“If we feel a field goal helps us in that situation and it’s a makeable field goal, the percentages are relatively high, yeah,” Cristobal said. “If not, and we’re rolling offensively and there’s a lot of momentum going and we feel good about what we’re doing at the line of scrimmage and what the quarterback is doing in our matchup, we’ll let (the offense) ride as well.
“We do want to stay as unpredictable as we possibly can. Because this is such a high-scoring league, you have to take chances. … I’m an offensive lineman, and if it’s fourth down and a coach says stay out there, I’m fired up. I want to stay out there. I don’t want to absorb three guys trying to block a field goal, that’s never exciting for an offensive lineman.”
The Taggart era got off to a fast start on special teams as Tony Brooks-James took the first kickoff of the season for a touchdown in the opener against Southern Utah. The senior is expected to continue his role on special teams while also stepping into the starting running back position.
Darrian Felix, Taj Griffin and Jaylon Redd are also in the mix to return kickoffs, and starting wide receiver Dillon Mitchell also was atop the depth chart at punt returner during the spring.
“We’ve always been able to play the best guys, because it’s one-third of the game and very important,” Williams said. “There are a lot of plays to be made in the kicking game. We also use reserve players, because you can’t use starters all the time. So those guys are going to be a big part of the personnel we utilize. Some of these guys played real well last year on special teams and some were starters.
“We’ll look at doing some of that and look at younger players and some walk-ons. We’re looking at everybody.”
Williams has also coached in the NFL with the Miami Dolphins and Detroit Lions and was the Michigan State head coach from 2000-02.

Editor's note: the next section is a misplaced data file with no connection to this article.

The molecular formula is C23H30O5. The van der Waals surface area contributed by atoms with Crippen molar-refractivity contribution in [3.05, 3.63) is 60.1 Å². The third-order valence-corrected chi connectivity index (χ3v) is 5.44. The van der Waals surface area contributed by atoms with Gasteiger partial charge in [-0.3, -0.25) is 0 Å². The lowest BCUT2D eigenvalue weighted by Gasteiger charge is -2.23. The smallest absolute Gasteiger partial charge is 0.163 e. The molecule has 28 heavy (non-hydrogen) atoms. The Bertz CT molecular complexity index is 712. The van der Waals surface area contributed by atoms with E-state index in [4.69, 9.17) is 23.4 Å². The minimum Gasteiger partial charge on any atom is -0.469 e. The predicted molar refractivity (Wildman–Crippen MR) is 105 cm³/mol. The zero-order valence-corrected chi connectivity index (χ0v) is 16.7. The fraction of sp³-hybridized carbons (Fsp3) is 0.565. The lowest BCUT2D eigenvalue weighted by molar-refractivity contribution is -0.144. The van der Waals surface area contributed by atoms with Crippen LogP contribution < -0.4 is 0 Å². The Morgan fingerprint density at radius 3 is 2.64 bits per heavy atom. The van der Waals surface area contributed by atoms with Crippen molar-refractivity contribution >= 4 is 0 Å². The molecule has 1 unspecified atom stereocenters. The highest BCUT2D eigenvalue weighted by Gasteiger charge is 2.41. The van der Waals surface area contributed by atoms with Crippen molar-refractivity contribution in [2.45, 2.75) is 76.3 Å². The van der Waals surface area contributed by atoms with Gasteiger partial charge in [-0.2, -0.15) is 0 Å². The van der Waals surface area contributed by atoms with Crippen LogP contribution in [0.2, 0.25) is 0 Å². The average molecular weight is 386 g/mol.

“It’s a wealth of experience that comes with him,” Cristobal said. “There’s a lot of things he brings to the table that certainly we’re all benefitting from. He’s got a great personality. The players really enjoy being around him. They understand he is making them better and is going to put them in position to make plays.”
Spring rewind: Stack emerged as the frontrunner to replace Schneider. During the spring game, Stack averaged 42.0 yards on two punts, placing one inside the 20-yard line, while Maimone boomed his only attempt 47 yards. Redshirt senior Devin Melendez had a chance to catch Williams’ eye as the primary long snapper with tight end Hunter Kampmoyer also getting reps at the unheralded position.
Fall outlook: The arrival of the rest of the 2018 recruiting class will add to the competition at the kickoff return and punt return spots. True freshman Karsten Battles is a long-snapping specialist who plans to replace four-year starter Tanner Carew, who is now competing for a job with the Seattle Seahawks. Williams will have to get the Ducks prepared for the new kickoff rule that allows returners to call for a fair catch inside the 25-yard line and have it result in a touchback.
Projected depth chart: PK — Adam Stack, Zach Emerson; KO — Adam Stack, Zach Emerson; P — Adam Stack, Blake Maimone; KR — Darrian Felix, Tony Brooks-James; PR — Dillon Mitchell; LS — Karsten Battles, Devin Melendez, H — Blake Maimone, Braxton Burmeister
Thursday’s position review: Defensive line